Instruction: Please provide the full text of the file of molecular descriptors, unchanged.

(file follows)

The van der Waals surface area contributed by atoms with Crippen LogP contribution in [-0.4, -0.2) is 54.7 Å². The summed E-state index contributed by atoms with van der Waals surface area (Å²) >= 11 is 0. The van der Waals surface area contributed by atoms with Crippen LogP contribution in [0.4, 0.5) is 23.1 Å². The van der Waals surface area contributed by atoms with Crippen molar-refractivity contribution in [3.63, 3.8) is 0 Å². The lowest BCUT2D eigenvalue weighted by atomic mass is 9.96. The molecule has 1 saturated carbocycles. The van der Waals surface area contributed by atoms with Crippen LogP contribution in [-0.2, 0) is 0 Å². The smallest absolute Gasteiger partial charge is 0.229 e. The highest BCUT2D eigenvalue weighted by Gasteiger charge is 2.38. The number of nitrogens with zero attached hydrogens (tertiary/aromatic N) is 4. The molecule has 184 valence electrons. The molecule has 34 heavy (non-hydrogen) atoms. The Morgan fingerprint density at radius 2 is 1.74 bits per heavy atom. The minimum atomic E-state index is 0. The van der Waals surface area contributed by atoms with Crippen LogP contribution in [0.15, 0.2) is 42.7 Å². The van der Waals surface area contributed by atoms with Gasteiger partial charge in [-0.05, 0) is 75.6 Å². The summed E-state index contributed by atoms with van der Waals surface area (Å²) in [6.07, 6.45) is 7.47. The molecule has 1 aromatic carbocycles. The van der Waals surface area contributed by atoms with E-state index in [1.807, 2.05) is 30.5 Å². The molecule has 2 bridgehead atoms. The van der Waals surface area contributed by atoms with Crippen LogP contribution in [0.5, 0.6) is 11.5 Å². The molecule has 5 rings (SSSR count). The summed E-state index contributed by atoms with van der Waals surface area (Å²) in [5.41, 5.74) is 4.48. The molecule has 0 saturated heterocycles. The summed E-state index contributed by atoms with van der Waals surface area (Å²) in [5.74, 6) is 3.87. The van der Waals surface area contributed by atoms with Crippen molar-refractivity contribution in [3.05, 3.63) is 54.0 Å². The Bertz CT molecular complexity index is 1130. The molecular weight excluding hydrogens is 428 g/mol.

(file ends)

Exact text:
The van der Waals surface area contributed by atoms with Crippen LogP contribution in [-0.4, -0.2) is 54.7 Å². The summed E-state index contributed by atoms with van der Waals surface area (Å²) >= 11 is 0. The van der Waals surface area contributed by atoms with Crippen LogP contribution in [0.4, 0.5) is 23.1 Å². The van der Waals surface area contributed by atoms with Crippen molar-refractivity contribution in [3.63, 3.8) is 0 Å². The lowest BCUT2D eigenvalue weighted by atomic mass is 9.96. The molecule has 1 saturated carbocycles. The van der Waals surface area contributed by atoms with Crippen LogP contribution in [-0.2, 0) is 0 Å². The smallest absolute Gasteiger partial charge is 0.229 e. The highest BCUT2D eigenvalue weighted by Gasteiger charge is 2.38. The number of nitrogens with zero attached hydrogens (tertiary/aromatic N) is 4. The molecule has 184 valence electrons. The molecule has 34 heavy (non-hydrogen) atoms. The Morgan fingerprint density at radius 2 is 1.74 bits per heavy atom. The minimum atomic E-state index is 0. The van der Waals surface area contributed by atoms with Crippen LogP contribution in [0.15, 0.2) is 42.7 Å². The van der Waals surface area contributed by atoms with Gasteiger partial charge in [-0.05, 0) is 75.6 Å². The summed E-state index contributed by atoms with van der Waals surface area (Å²) in [6.07, 6.45) is 7.47. The molecule has 1 aromatic carbocycles. The van der Waals surface area contributed by atoms with E-state index in [1.807, 2.05) is 30.5 Å². The molecule has 2 bridgehead atoms. The van der Waals surface area contributed by atoms with Crippen LogP contribution in [0.5, 0.6) is 11.5 Å². The molecule has 5 rings (SSSR count). The summed E-state index contributed by atoms with van der Waals surface area (Å²) in [5.41, 5.74) is 4.48. The molecule has 0 saturated heterocycles. The summed E-state index contributed by atoms with van der Waals surface area (Å²) in [5.74, 6) is 3.87. The van der Waals surface area contributed by atoms with Crippen molar-refractivity contribution in [3.05, 3.63) is 54.0 Å². The Bertz CT molecular complexity index is 1130. The molecular weight excluding hydrogens is 428 g/mol.